Minnesota Capitol reopens, public kept in the dark on budget negotiations

The Minnesota State Capitol opened to the public Thursday for the first time in more than 400 days, but there wasn't much legislative activity to see.

The state's $52 billion budget is unfinished ahead of a special session that Gov. Tim Walz plans to call Monday and a June 30 deadline to avoid a government shutdown. There were no public budget negotiations Thursday, and none are scheduled for Friday. Instead, Walz said he's meeting with agency commissioners and top lawmakers over video conferences to resolve sticking points.

Money isn't the issue: the state is flush with cash, as tax collections come in $1.8 billion above expectations in May and the state is getting $2.8 billion in federal stimulus money. Significant disagreements remain over several policy issues, including police changes and the state's eviction moratorium.

"I don’t think, for whatever reason, folks have come to that conclusion that they’re not going to get everything they want," Walz told reporters. "They’re going to have to compromise to get there."

The higher education and commerce budgets are the only ones that lawmakers say are resolved. Committee chairs appear much further apart on public safety, K-12 education, state government, health, and transportation, prompting the private video conferences starting Thursday afternoon.

House Speaker Melissa Hortman and Senate Majority Leader Paul Gazelka have consistently said that lawmakers will avoid a July 1 government shutdown by passing a budget. House GOP Leader Kurt Daudt said this week that the debate may go down to the wire.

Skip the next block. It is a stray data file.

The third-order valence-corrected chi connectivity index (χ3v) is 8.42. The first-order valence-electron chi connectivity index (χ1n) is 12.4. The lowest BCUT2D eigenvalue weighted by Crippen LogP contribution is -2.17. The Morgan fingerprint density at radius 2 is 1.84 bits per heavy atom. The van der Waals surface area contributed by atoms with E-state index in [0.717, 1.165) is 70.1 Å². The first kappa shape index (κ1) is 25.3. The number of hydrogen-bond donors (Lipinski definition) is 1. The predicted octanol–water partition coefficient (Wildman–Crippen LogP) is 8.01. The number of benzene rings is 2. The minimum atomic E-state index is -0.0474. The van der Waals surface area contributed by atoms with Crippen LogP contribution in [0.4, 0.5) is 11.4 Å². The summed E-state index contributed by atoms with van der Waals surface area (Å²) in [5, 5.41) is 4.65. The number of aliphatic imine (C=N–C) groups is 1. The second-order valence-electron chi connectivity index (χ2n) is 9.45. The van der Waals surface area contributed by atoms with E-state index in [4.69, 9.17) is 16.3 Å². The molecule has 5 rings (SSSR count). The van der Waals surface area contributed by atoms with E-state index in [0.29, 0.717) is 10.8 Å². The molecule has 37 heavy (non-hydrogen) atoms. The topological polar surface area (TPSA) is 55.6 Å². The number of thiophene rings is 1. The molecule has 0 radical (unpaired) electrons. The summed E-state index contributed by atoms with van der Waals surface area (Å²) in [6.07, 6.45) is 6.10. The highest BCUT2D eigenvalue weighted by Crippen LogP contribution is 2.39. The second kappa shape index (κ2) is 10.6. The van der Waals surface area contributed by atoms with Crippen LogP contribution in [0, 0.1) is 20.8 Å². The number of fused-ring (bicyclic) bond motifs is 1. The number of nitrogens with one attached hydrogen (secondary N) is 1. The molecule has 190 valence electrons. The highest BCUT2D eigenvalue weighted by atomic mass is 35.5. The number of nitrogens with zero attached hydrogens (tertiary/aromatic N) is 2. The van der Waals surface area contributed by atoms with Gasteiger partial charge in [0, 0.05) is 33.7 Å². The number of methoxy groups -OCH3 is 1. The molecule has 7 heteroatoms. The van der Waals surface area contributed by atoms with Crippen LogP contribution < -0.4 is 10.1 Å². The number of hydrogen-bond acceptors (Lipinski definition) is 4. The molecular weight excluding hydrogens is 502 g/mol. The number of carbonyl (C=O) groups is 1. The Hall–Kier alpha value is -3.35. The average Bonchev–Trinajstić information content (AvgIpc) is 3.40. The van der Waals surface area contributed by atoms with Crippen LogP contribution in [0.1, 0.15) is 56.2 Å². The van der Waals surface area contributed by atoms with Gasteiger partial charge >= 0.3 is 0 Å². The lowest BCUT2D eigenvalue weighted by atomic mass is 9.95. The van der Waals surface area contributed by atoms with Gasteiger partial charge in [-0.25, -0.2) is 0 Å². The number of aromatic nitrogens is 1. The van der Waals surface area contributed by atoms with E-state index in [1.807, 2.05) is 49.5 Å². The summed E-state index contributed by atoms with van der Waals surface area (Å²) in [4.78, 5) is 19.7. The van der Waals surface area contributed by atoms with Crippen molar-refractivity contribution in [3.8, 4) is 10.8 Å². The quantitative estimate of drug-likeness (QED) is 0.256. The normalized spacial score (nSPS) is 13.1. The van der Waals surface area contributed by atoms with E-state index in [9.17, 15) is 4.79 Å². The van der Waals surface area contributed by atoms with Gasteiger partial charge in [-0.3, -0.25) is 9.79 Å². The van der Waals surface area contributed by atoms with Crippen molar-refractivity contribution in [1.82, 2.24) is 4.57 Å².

"I think we're a long ways apart," said Daudt, R-Crown, who can lengthen the special session by not agreeing to a legislative procedure to speed up votes. "I have been telling people to plan on being in session from June 14 to July 1 at least. Who knows? It could go longer than that."

The Capitol's reopening did little to speed negotiations along because few lawmakers were even in the building. All committee rooms were locked in the Capitol.

The reopening adds a wrinkle into the special session because activists can put in-person pressure on lawmakers for the first time since before the COVID-19 pandemic. School voucher advocates crowded around Walz for a news conference adjacent to the Capitol rotunda Thursday afternoon, prompting the governor's team to move a makeshift podium so activists wouldn't be directly behind him.

"What are you afraid of?" one called out.

Walz said he was optimistic that the divided Legislature would pass budget bills next week, several days before the June 30 deadline, if lawmakers jettison controversial policy requests.

"There’s no excuse not to do it. We are now down to the end of the wire. You want a whole bunch of things done on this. It isn’t going to happen," Walz said.

Walz himself has held several news conferences pressing lawmakers to pass tougher police oversight measures, many of which Senate Republicans oppose. But he has ditched his pursuit of tax increases on wealthy Minnesotans and corporations after Republicans vowed to block them.

The governor said he would issue another 30-day extension of his COVID-19 peacetime emergency on Monday and said it would likely be one of the last times he would do so. The issue has been highly charged, with the GOP-controlled Senate voting several times to end Walz's powers. The DFL-led House has never voted to end the emergency.